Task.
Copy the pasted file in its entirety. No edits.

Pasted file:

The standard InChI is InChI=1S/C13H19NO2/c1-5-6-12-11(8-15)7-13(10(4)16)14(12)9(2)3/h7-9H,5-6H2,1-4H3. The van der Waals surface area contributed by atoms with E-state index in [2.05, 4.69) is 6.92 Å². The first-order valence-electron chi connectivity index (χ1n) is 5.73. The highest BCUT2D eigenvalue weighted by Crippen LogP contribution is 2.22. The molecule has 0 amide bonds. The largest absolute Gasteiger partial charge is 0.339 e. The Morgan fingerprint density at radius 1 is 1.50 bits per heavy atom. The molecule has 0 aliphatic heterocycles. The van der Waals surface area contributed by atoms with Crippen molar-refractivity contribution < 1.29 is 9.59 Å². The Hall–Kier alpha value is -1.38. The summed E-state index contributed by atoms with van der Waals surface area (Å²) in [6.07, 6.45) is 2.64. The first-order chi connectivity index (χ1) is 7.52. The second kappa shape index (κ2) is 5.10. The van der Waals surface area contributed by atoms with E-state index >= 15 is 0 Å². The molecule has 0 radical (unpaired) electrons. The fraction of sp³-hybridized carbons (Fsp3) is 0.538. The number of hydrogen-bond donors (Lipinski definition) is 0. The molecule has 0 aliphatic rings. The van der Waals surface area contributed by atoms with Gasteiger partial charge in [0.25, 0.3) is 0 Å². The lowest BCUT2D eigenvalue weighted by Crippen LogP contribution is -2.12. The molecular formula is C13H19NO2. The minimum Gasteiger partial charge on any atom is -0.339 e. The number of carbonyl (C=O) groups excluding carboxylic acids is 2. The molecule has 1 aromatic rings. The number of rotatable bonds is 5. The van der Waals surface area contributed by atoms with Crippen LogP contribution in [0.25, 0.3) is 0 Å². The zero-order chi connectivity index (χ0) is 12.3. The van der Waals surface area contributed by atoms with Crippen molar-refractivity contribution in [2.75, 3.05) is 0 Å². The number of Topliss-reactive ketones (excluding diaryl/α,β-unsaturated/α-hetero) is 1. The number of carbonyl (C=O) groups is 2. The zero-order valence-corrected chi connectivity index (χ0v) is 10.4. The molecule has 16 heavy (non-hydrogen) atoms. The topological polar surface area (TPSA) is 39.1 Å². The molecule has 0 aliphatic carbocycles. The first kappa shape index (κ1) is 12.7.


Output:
The standard InChI is InChI=1S/C13H19NO2/c1-5-6-12-11(8-15)7-13(10(4)16)14(12)9(2)3/h7-9H,5-6H2,1-4H3. The van der Waals surface area contributed by atoms with E-state index in [2.05, 4.69) is 6.92 Å². The first-order valence-electron chi connectivity index (χ1n) is 5.73. The highest BCUT2D eigenvalue weighted by Crippen LogP contribution is 2.22. The molecule has 0 amide bonds. The largest absolute Gasteiger partial charge is 0.339 e. The Morgan fingerprint density at radius 1 is 1.50 bits per heavy atom. The molecule has 0 aliphatic heterocycles. The van der Waals surface area contributed by atoms with Crippen molar-refractivity contribution < 1.29 is 9.59 Å². The Hall–Kier alpha value is -1.38. The summed E-state index contributed by atoms with van der Waals surface area (Å²) in [6.07, 6.45) is 2.64. The first-order chi connectivity index (χ1) is 7.52. The second kappa shape index (κ2) is 5.10. The van der Waals surface area contributed by atoms with E-state index >= 15 is 0 Å². The molecule has 0 radical (unpaired) electrons. The fraction of sp³-hybridized carbons (Fsp3) is 0.538. The number of hydrogen-bond donors (Lipinski definition) is 0. The molecule has 0 aliphatic rings. The van der Waals surface area contributed by atoms with Gasteiger partial charge in [0.25, 0.3) is 0 Å². The lowest BCUT2D eigenvalue weighted by Crippen LogP contribution is -2.12. The molecular formula is C13H19NO2. The minimum Gasteiger partial charge on any atom is -0.339 e. The number of carbonyl (C=O) groups excluding carboxylic acids is 2. The molecule has 1 aromatic rings. The number of rotatable bonds is 5. The van der Waals surface area contributed by atoms with Crippen LogP contribution in [0.25, 0.3) is 0 Å². The zero-order chi connectivity index (χ0) is 12.3. The van der Waals surface area contributed by atoms with Crippen molar-refractivity contribution in [2.75, 3.05) is 0 Å². The number of Topliss-reactive ketones (excluding diaryl/α,β-unsaturated/α-hetero) is 1. The number of carbonyl (C=O) groups is 2. The zero-order valence-corrected chi connectivity index (χ0v) is 10.4. The molecule has 16 heavy (non-hydrogen) atoms. The topological polar surface area (TPSA) is 39.1 Å². The molecule has 0 aliphatic carbocycles. The first kappa shape index (κ1) is 12.7.